Retrace Twain’s footsteps along the Neckar River with help from his 140-year-old prose
Stars and Stripes July 20, 2023
Mark Twain once described Germany in summertime as “the perfection of the beautiful,” and in his 1880 travel book “A Tramp Abroad,” the American author praises a section of the Neckar River between Heilbronn and Heidelberg.
I retraced some of Twain’s footsteps with the help of his 140-year-old prose, noting the changes that occurred over the ensuing decades and the ancient beauty that remains.
Heilbronn was the starting point. In the main square are the town hall “of the quaintest and most picturesque Middle-Age architecture,” and St. Kilian’s Church, “a curious old structure, with a towerlike spire adorned with all sorts of grotesque images.”
Both were destroyed during World War II and rebuilt. But they still match Twain’s description, including details of the hall’s gilded clock and the church’s bizarre gargoyles.
Stone carvings, including a dragonlike figure, are displayed inside the church. Those wishing to ascend the monument’s western tower, one of the first major Renaissance buildings north of the Alps, can pay a small fee to do so.
Across town, the Goetz Tower, formerly the Square Tower, survived the war. Twain wrongly names it as the site were the famous knight Goetz von Berlichingen was held for a night before being moved to his final holding place. In fact, von Berlichingen was kept in the nearby Bulwark Tower.
While it can be difficult to imagine what Heilbronn was like in Twain’s day, in Bad Wimpfen, about 15 minutes away by car, the task is easier. The “venerable old village” with “houses 500 years old in it” looks like it’s been the same for centuries.
The symbol of the town is the Blue Tower, which is said to have the oldest, uninterrupted watchman tradition in Germany.
Visitors who go up the 100-foot building likely will meet Blanca Knodel, the tower keeper, who has lived in a small apartment at the top for nearly 30 years and collects a fee from visitors who want to access the observation deck.
Twain mentions a 115-foot military tower in Bad Wimpfen. One would assume he’s referring to the Blue Tower. But a sketch included in “A Tramp Abroad” looks more like the less impressive Red Tower about 200 yards away, which also is open to visitors.
Next down the river is the partially ruined Hornberg Castle, which Twain mentions briefly. It’s the former home of von Berlichingen, the imprisoned knight. Visitors can roam the grounds and visit a small museum housing von Berlichingen’s armor.
I stopped for a quick walk along the Neckar, which Twain repeatedly extolled in his book, while driving to the next destination, Hirschhorn. Twain stayed in the Naturalist Tavern, a hotel adorned with taxidermy.
“I dozed off to sleep while contemplating a great white stuffed owl which was looking intently down on me from a high perch with the air of a person who thought he had met me before but could not make out for certain,” Twain wrote.
The hotel no longer exists, but the owl is on display at the Langbein Museum along with a stuffed cat Twain also mentioned. Hirschhorn castle and a nearby church Twain visited also are open to tourists.
The walled town of Dilsberg, about a 30-minute drive from Hirschhorn on the opposite side of the Neckar, is a highlight of the trip.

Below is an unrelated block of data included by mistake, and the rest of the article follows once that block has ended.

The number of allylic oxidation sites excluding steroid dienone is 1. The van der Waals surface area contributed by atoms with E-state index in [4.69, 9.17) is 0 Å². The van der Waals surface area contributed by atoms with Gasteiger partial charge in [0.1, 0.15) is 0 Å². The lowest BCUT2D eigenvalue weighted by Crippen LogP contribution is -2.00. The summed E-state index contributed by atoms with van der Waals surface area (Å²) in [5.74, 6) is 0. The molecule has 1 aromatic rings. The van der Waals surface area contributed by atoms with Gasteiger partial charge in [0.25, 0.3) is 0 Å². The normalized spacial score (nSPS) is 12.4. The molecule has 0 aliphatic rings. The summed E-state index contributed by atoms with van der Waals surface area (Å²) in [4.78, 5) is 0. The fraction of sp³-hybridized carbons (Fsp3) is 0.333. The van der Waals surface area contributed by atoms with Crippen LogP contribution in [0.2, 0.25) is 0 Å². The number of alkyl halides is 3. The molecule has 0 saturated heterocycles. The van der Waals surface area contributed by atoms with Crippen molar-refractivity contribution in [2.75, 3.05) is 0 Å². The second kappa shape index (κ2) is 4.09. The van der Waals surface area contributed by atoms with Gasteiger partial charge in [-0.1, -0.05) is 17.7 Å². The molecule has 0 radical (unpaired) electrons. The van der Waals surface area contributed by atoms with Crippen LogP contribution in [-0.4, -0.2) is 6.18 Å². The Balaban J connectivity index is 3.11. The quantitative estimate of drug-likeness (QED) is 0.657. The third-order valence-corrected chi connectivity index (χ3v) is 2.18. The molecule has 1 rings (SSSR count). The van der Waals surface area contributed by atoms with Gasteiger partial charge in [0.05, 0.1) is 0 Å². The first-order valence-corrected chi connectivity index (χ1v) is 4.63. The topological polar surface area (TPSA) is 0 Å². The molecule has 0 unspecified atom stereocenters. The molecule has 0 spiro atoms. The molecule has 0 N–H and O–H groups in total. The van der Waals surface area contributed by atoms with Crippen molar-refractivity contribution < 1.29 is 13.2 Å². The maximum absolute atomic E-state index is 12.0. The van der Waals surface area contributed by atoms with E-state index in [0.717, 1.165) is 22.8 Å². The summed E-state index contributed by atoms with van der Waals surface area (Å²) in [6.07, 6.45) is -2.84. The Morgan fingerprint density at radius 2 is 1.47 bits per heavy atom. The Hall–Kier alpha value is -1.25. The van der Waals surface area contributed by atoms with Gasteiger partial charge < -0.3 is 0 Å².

Centuries ago, the town was considered unconquerable, and potential captors couldn’t work out how residents replenished their food and weapons without access to the outside world.
During his visit, a group of children took Twain to the empty well of Dilsberg’s ruined castle and spoke of a local legend that said a tunnel was concealed inside.
Believers said the opposite end opened at a secret location and this is how residents were able to sneak in supplies.
After reading “A Tramp Abroad,” German-American Fritz von Briesen was inspired in the 1890s to travel to Dilsberg and rappel down the well. He discovered the tunnel, which had been filled.
The 260-foot-long passageway finally was cleared about two decades later, and today visitors can enter from the side of the hill.
Most historians believe that the tunnel was used for ventilation rather than as a way to smuggle in supplies. So the town retains some of its aura of mystery.
Heidelberg is the last stop on the tour. The Hirschgasse Hotel and Restaurant’s 15th century building used to hold brutal student sword fights, which Twain attended. A passage about them in “A Tramp Abroad” is one of the most interesting parts of the book.
The swashbuckling has been relegated to the past. But the highly rated German food at the Hirschgasse Hotel is a great way to end your Twain tour.
On the QT
Addresses: St. Kilian’s Church, Kaiserstrasse 38, 74072 Heilbronn; Blue Tower, Burgviertel 9, 74206 Bad Wimpfen; Hornberg Castle: 3, 74865 Neckarzimmern; Langbein Museum, Alleeweg 2, 69434 Hirschhorn; Dilsberg Castle: Burghofweg 3a, 69151 Neckargemuend, Hirschgasse Hotel: Hirschgasse 3, 69120 Heidelberg
Hours: St. Kilian’s Church: daily 9:30 a.m. - 5 p.m., Blue Tower: Tuesday – Saturday 10 a.m. – 6 p.m., Hornberg Castle: daily 10 a.m. – 6 p.m., Langbein Museum: hours vary, Dilsberg Castle: Tuesday – Sunday 10 a.m. – 5:30 p.m.
Costs: Western tower St. Kilian’s Church, 2.50 euros; Blue Tower, 1.50 euros; Hornberg Castle, 7 euros; Langbein Museum, 3 euros adults, 2.50 euros children; Dilsberg Castle, 2 euros adults, 1 euro children.